To Aris

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Nine months and a day ago today, I pondered heaven’s poetry.

The doctor had just informed us that you were due on September 5th: a day before your late grandmother’s birthday. My mind dug through my DJ crates and pulled out Lauryn Hill:

“Consequence is no coincidence.

Birthdays are no exact science. Babies come when they are good and ready (I debuted seven weeks early – one of a few times I was ever early for anything). The doctor said a few things that day but – in my version of things – all I will remember is him saying that you would be born on your grandma’s birthday.

We hear what we want to.

Although she would have many in a spiritual sense, your African feminist grandmother never had a daughter; something I always thought most unfortunate. Grandma would have raised one of those girls who leads, shatters through things, and emerges unscarred, brushing the glass off her shoulders as though it were lint. The firstborn of her two boys, I dreamt of giving her that girl. I still have memories of walking home from classes, picturing an older, wiser version of myself with a daughter who would think of me as a father and a friend, much as your grandmother was a friend to me. The thought of her playing with her granddaughter filled me with light.

Ever the upstart, my younger brother (your Uncle Ebow) gave Grandma her first grandchild. Men may not have biological clocks, but something definitely started ticking somewhere within me the day I met your cousin. Something screamed at me that I had to give this boy a cousin. Uncle Ebow and I spent the latter part of our childhoods in my grandmother’s Cape Coast home with my three cousins (your uncles Awuku and Addo, and Aunt Boatema). Four boys. One girl.

Your cousin Cassius was a boy. There was still a chance…

And then, there wasn’t.

I met your mother and married her within two years of Grandma’s passing: something I still put down to Grandma arriving up there and whispering something in God’s ear.

I was surprised when – a few months into the pregnancy – a French doctor told us we were having a boy (and the due date was September 12th).

I had always told myself that I would love my child whatever their sex (and whoever they are). But – in that moment – I realized that I had no imagery whatsoever of what it would be like raising a son (in spite of having once written about the importance of it). It was something I simply had not taken the time to picture before. My mind was working with a blank slate.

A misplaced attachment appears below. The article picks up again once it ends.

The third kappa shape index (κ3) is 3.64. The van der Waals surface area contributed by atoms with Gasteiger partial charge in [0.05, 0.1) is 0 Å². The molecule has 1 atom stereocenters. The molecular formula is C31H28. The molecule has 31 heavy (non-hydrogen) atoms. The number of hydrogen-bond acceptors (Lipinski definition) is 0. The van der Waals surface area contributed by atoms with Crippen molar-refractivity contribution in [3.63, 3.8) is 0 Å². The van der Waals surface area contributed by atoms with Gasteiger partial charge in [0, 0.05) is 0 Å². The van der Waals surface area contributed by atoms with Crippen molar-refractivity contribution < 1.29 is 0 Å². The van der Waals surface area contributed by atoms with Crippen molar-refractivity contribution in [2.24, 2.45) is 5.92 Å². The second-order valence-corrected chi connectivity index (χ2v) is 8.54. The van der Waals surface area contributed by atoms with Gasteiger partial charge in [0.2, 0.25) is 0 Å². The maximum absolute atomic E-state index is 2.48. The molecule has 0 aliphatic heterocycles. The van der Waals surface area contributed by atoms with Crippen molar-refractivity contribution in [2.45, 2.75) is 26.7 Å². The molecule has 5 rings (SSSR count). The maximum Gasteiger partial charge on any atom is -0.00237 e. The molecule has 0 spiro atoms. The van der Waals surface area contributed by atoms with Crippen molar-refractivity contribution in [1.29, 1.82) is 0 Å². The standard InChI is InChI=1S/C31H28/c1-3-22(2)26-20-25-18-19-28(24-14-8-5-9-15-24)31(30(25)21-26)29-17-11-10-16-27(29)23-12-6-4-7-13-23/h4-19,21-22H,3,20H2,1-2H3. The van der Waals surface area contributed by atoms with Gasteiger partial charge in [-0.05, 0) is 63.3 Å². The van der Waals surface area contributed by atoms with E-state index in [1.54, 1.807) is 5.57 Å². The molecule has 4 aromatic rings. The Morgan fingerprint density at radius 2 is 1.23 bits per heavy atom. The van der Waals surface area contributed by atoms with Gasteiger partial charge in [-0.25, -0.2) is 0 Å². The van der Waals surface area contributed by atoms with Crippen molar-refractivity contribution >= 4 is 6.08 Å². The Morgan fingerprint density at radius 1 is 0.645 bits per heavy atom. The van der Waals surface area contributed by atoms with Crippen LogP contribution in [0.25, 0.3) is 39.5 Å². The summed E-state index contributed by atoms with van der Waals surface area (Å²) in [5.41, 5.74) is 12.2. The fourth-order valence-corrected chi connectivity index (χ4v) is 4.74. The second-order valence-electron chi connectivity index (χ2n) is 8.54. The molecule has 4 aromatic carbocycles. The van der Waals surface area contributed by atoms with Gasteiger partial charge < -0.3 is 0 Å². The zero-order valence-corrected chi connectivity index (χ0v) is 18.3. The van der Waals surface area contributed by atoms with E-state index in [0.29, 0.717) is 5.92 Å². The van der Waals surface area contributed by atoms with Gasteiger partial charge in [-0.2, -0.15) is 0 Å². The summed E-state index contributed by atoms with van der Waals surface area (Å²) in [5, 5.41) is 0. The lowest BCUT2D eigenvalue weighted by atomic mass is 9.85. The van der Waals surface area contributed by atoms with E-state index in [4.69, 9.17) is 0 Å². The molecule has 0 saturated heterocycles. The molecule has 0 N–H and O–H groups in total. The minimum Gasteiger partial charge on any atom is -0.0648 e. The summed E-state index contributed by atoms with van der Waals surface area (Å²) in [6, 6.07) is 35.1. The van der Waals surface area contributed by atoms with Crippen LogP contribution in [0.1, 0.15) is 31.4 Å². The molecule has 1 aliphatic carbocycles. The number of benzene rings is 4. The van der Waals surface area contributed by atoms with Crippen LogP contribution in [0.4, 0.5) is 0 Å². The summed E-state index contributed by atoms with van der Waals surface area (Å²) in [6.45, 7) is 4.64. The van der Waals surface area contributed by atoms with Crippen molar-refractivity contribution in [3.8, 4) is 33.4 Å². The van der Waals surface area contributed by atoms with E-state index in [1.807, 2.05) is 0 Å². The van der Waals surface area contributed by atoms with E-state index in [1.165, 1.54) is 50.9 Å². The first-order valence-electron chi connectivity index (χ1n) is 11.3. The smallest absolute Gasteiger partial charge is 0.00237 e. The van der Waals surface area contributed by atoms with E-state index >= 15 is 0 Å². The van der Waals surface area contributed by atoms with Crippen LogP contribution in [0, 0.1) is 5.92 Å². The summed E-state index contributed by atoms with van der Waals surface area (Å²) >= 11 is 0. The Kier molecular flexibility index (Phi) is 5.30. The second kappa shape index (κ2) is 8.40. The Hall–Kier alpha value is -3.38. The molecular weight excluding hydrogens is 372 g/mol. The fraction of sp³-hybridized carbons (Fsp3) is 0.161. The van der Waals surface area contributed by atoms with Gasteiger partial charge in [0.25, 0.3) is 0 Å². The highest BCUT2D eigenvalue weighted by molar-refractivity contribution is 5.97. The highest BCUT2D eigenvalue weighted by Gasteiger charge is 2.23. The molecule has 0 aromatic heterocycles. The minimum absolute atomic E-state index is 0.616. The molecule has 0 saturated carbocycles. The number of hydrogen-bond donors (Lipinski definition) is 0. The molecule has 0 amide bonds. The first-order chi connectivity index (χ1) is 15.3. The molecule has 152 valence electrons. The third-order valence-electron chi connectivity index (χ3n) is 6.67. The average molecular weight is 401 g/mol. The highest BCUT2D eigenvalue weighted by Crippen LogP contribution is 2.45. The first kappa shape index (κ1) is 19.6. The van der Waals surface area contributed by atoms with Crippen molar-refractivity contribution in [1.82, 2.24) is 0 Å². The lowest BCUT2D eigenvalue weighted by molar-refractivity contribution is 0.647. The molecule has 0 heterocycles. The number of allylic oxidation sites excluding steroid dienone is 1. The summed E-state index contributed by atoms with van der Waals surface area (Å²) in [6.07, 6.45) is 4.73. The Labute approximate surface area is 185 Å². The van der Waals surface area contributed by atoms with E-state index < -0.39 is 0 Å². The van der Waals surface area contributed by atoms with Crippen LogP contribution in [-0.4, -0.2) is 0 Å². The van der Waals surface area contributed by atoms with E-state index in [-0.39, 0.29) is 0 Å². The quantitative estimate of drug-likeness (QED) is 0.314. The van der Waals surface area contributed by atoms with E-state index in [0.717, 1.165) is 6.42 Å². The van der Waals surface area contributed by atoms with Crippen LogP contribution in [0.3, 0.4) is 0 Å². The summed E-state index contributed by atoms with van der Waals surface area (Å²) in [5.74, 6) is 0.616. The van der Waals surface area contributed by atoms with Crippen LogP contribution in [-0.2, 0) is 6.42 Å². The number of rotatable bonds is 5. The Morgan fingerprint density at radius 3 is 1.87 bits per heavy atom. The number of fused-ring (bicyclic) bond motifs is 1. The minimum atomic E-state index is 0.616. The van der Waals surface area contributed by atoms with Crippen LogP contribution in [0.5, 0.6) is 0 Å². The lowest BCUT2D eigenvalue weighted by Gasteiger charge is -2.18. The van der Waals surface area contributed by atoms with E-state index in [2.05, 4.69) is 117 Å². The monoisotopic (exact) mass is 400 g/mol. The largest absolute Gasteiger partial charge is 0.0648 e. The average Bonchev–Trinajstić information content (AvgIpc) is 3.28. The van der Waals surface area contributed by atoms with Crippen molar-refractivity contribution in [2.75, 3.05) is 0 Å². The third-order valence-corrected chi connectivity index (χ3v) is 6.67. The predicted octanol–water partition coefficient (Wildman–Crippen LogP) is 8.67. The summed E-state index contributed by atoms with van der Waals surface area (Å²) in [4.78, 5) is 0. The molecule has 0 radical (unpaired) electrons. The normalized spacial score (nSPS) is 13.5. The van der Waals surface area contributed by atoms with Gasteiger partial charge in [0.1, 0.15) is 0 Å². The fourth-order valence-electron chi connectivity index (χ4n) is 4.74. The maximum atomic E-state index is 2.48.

For some reason, I panicked.

I pictured teenage rebellion and the way in which the young often begin defining their own adulthood and identities in opposition to their parents’. I remembered the many times your grandfather and I had massive disagreements, and I imagined oedipal arguments and rifts with you.

At some point in my paranoia however, I remembered that I am surrounded by many examples of men who have friendships with their sons. Uncle Seton and your cousin Ekow who shares his name. My siblings – your uncles Ebow and Ekow – who both have beautiful relationships with their sons. In particular, I remembered my first-ever best friend, Ben, and his (now late) father, Mitch; a second father to me as a child. I have watched Ben and Mitch’s relationship since I was seven, and I remember marveling at how they would meet up once, even twice a week, for coffee and a catch-up. Or how Mitch – a renowned neuroscientist – once came by the house to share an afternoon smoke (*ahem*) in the garden with his son (don’t get any ideas).

Images of a son really started forming when I remembered how many times people had told your mother and I that we look alike (with more than one person confusing our fathers at the wedding). All of a sudden I could picture what you would actually look like: both of us. And finally, I read this article about inherited geekery and then I really started looking forward to fathering you. Who else but a geek would overthink such things? And who do you think I inherited that from? One of my earliest memories is of sitting on your grandfather’s lap, watching the original series of Star Trek. If you think your father is uncool, blame your grandfather.

In the end, you were not born on my mother’s birthday. Arriving a week early, you were born on a Tuesday. The same day of the week that I was born. And so, although we gave you a host of other names, by Akan custom you too are a Kobina.

My name is yours.

There is something symbolic about this to me. I feel like my mother has passed me the buck. And it’s comforting. Ultimately, like all my ancestors, my mother lives in me. In my memories of the past. In my present worldview. I am her. She is the royalty inside my DNA. And you will know her through me. Her influence (and that of many other good men and women around me) will dictate how you are raised and – with any luck – the man that you will become.

Which is why on the anniversary of her birthday, it seems appropriate for me to celebrate and be thankful for yours.

Welcome, Son.

The Bastard (Not a Poem)

I am not the good man I try to be
I am like any other
Struggling
With all the flaws that being a man (and human) entails

I will make mistakes
I have made mistakes
Some of which I’m not proud
Some of which I’m yet to learn were mistakes

As I try to reach a standard
Please don’t mistake me for that standard
It is a mistake I sometimes make myself
And it is a dangerous one

For it leads to hurt
When distance is discovered
Between who I am
And who I am trying to be

Distance that I try (and often fail) to shorten
Hurt I wish I could undo